United States Attorney Anne M. Tompkins
Western District of North Carolina
CHARLOTTE MAN SENTENCED TO PRISON FOR TAX FRAUD The Defendant Claimed Over $200,000 in Fraudulent Tax Refunds CHARLOTTE, N.C. – A Charlotte man was sentenced today to 27 months in prison and one year of supervised release for tax fraud, announced the Anne M. Tompkins, U.S. Attorney for the Western District of North Carolina. Chief U.S. District Judge Robert J. Conrad, Jr. also ordered the defendant to pay restitution in the amount of $275,052 to the Internal Revenue Service.
U.S. Attorney Tompkins is joined in making today’s announcement by Jeannine A. Hammett, Special Agent in Charge of the Internal Revenue Service - Criminal Investigation Division (IRS-CI).
A criminal bill of information filed in May 2011 charged John Lamar Jenkins, 40, of Charlotte, with one count of filing a false tax return. According to filed court documents and statements made in court, from 2007 to 2012, Jenkins resided in the Western District of North Carolina, specifically in Pineville, Concord, and Charlotte. From 2005 to 2007, Jenkins was a resident of Sacramento, California. During much of this time, Jenkins worked as an independent contractor selling insurance. For tax years 2005 through 2007, Jenkins filed false joint individual tax returns and, based on false W-2 forms that claimed fraudulent amounts of federal tax withholding, Jenkins claimed fraudulent tax refunds totaling $211,263. Jenkins used these fraudulent tax refunds for his personal gain. Statements made in court indicate that Jenkins also filed 11 false tax returns, again using fraudulent W-2 forms in the names of other individuals, seeking $184,876 in fraudulent refunds. Jenkins filed those false tax returns without these individuals’ knowledge or permission. Jenkins sought to have those refunds deposited into a bank account under his control. Of this amount, four refunds totaling $63,789 were issued to Jenkins. Jenkins pled guilty in June 2011 to one count of filing a false tax return for tax year 2007.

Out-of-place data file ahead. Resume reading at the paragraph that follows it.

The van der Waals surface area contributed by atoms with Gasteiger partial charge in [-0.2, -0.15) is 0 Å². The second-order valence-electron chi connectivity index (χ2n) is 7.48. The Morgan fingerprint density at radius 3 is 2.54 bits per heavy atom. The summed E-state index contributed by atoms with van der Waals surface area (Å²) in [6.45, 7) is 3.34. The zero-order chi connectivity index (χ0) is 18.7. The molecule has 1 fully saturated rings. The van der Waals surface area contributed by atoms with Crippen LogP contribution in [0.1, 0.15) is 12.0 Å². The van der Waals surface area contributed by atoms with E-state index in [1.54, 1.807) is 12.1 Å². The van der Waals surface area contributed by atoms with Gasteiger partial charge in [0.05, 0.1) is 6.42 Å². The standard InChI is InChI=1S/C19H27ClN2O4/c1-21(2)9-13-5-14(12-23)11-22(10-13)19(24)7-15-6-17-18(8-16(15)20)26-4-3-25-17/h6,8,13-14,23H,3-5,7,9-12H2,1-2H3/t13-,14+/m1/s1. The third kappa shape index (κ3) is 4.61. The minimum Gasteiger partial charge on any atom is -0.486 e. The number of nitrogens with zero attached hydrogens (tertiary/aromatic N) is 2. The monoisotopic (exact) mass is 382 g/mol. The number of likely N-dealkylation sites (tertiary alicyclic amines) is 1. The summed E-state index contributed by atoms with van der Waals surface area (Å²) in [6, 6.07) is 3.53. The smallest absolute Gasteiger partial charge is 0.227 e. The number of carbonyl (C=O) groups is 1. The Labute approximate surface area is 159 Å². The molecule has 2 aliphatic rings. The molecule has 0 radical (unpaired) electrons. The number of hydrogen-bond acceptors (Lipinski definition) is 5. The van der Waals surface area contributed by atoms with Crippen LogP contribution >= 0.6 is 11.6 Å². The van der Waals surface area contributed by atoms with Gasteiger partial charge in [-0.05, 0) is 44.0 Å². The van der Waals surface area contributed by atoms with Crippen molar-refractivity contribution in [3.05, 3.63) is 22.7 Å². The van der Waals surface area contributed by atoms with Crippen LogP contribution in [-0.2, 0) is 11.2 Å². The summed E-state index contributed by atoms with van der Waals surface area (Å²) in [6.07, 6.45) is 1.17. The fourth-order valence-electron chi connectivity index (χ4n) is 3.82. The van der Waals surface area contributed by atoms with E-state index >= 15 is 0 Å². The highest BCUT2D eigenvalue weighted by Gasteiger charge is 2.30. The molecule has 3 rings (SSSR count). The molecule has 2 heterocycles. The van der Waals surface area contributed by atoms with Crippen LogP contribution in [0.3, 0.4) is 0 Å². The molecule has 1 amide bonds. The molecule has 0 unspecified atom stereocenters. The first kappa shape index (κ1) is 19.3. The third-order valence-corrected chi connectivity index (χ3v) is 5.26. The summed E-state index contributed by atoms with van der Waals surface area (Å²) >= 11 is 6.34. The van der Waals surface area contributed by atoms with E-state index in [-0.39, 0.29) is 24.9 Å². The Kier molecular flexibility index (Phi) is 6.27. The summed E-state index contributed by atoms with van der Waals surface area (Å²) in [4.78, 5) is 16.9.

In issuing the sentencing, Judge Conrad emphasized the importance of deterrence in criminal tax cases. “As we enter tax filing season, most citizens take their obligations seriously and file accurate tax returns,” stated U.S. Attorney Tompkins. “Individuals like the defendant, who try to cheat the system by evading their taxes and by filing fraudulent tax returns seeking bogus refunds, face criminal prosecution, significant prison sentences, and paying back the money they owe.” “IRS-CI will diligently pursue those who try to cheat the government,” said Special Agent in Charge Hammett. “This sentence sends a clear message that if you commit tax fraud you will be prosecuted.”
Jenkins was taken into local federal custody immediately following today’s sentencing. Upon designation of a federal facility he will be transferred into custody of the Federal Bureau of Prisons. Federal sentences are served without the possibility of parole.
The case was investigated by IRS-CI, and the prosecution for the government was handled by Assistant U.S. Attorney Jenny G. Sugar of the U.S. Attorney’s Office in Charlotte.